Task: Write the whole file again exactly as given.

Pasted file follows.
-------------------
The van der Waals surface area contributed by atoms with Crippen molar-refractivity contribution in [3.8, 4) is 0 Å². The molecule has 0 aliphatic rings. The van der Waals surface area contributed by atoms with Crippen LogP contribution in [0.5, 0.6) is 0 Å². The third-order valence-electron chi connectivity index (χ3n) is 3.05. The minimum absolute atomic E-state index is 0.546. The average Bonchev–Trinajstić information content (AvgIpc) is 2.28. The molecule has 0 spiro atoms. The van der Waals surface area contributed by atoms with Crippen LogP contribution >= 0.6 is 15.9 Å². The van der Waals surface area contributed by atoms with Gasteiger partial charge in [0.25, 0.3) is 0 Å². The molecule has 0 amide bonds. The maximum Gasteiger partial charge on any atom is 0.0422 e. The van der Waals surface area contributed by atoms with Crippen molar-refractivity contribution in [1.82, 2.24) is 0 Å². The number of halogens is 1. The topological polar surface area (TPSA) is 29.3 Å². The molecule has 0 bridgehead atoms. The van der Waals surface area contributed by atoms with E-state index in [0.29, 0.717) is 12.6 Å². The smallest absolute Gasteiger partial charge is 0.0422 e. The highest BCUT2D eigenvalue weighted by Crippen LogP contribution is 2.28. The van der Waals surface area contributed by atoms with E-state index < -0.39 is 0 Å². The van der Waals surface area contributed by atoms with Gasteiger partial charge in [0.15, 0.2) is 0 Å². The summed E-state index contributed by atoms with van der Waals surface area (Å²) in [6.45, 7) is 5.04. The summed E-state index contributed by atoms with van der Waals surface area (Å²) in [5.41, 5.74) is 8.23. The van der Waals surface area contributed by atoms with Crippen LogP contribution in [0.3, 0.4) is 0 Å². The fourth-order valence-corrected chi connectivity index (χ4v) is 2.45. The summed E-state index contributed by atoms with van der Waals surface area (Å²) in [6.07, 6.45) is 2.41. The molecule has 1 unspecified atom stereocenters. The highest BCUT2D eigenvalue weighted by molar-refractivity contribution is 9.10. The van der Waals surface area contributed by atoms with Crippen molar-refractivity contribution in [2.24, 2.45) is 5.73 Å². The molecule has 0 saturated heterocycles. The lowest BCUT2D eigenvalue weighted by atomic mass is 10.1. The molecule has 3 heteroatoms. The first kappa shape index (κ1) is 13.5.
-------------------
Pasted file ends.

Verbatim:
The van der Waals surface area contributed by atoms with Crippen molar-refractivity contribution in [3.8, 4) is 0 Å². The molecule has 0 aliphatic rings. The van der Waals surface area contributed by atoms with Crippen LogP contribution in [0.5, 0.6) is 0 Å². The third-order valence-electron chi connectivity index (χ3n) is 3.05. The minimum absolute atomic E-state index is 0.546. The average Bonchev–Trinajstić information content (AvgIpc) is 2.28. The molecule has 0 spiro atoms. The van der Waals surface area contributed by atoms with Crippen LogP contribution >= 0.6 is 15.9 Å². The van der Waals surface area contributed by atoms with Gasteiger partial charge in [0.25, 0.3) is 0 Å². The molecule has 0 amide bonds. The maximum Gasteiger partial charge on any atom is 0.0422 e. The van der Waals surface area contributed by atoms with Crippen molar-refractivity contribution in [1.82, 2.24) is 0 Å². The number of halogens is 1. The topological polar surface area (TPSA) is 29.3 Å². The molecule has 0 bridgehead atoms. The van der Waals surface area contributed by atoms with E-state index in [0.29, 0.717) is 12.6 Å². The smallest absolute Gasteiger partial charge is 0.0422 e. The highest BCUT2D eigenvalue weighted by Crippen LogP contribution is 2.28. The van der Waals surface area contributed by atoms with E-state index < -0.39 is 0 Å². The van der Waals surface area contributed by atoms with Gasteiger partial charge in [0.15, 0.2) is 0 Å². The summed E-state index contributed by atoms with van der Waals surface area (Å²) in [6.45, 7) is 5.04. The summed E-state index contributed by atoms with van der Waals surface area (Å²) in [5.41, 5.74) is 8.23. The van der Waals surface area contributed by atoms with Crippen LogP contribution in [0.3, 0.4) is 0 Å². The fourth-order valence-corrected chi connectivity index (χ4v) is 2.45. The summed E-state index contributed by atoms with van der Waals surface area (Å²) in [6.07, 6.45) is 2.41. The molecule has 1 unspecified atom stereocenters. The highest BCUT2D eigenvalue weighted by molar-refractivity contribution is 9.10. The van der Waals surface area contributed by atoms with Crippen molar-refractivity contribution in [2.24, 2.45) is 5.73 Å². The molecule has 0 saturated heterocycles. The lowest BCUT2D eigenvalue weighted by atomic mass is 10.1. The molecule has 3 heteroatoms. The first kappa shape index (κ1) is 13.5.